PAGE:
The next issue is how the same mutation can give rise to two (or more) different conditions. It may be useful to think of the Knudson “two-hit” hypothesis of cancer in which environment and other genetic factors act subsequent to a “deep” genetic fault (Knudson, 1971).

The CNV examples above may represent such fundamental disruptions and most probably impinge on neurodevelopmental pathways, priming the brain to be tipped over the threshold into a disease state. In fact, the t(1:11) translocation carriers present evidence for such a phenomenon as both healthy and affected carriers show abnormal P300 brain response activities suggesting this endophenotype highlights an underlying brain dysfunction (Blackwood et al., 2001).

We have to postulate that the additional genetic or environmental influences (modifiers) not only determine entry into the disease state but also dictate the final outcome. Possible candidates for modifiers of the deletions above are the remaining single copy alleles at the CNV locus—exposed recessive mutations, imprinting, or epigenetic modification could all alter expressivity and penetrance of the deletion phenotype. However, limited studies by Eichler’s group seem to discount this possibility (Mefford et al., 2008).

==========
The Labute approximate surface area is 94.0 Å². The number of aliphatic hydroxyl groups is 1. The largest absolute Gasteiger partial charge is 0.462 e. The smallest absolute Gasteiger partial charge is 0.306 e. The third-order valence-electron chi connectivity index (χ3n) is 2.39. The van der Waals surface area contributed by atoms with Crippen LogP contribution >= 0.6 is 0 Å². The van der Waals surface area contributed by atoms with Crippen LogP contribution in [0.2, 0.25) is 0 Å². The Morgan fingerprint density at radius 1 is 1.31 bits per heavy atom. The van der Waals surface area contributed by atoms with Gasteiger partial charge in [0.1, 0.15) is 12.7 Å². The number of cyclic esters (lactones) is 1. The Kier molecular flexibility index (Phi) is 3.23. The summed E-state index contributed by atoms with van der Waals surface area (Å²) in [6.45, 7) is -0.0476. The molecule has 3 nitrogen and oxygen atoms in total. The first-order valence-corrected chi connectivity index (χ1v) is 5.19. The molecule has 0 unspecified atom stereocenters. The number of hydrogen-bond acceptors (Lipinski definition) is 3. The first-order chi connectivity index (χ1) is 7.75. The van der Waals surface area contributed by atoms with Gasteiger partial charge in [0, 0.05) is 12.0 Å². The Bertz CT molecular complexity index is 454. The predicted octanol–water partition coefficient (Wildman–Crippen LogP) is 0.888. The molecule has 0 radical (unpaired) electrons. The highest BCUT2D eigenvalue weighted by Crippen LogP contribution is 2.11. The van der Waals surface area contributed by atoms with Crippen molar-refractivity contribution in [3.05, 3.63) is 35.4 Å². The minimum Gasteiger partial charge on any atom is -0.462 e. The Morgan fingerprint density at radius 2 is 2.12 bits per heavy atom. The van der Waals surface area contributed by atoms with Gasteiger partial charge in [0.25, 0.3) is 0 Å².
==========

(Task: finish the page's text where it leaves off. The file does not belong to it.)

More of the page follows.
In any case, genomewide association and CNV studies suggest that there is plenty of scope for a sufficient burden of genetic modifiers outside the CNV region. This may also fit in with the seemingly disparate concepts of rare/familial variants exposed by linkage and common/low odds ratio variants revealed by association. Both act causally with the former potentially acting as the “first hit.”

As time progresses, we will move towards the definition of the range of phenotypes potentially resulting from each genotype and the spectrum of genotypes causing each phenotype. CNVs represent a pretty blunt tool to dissect finer relationships between genotype and phenotype, so it is to be expected that rare but penetrant point mutations that emerge from resequencing projects will be of greater use in dissecting function-phenotype links—as has been seen with the connexin gene family, for example (Rabionet et al., 2002).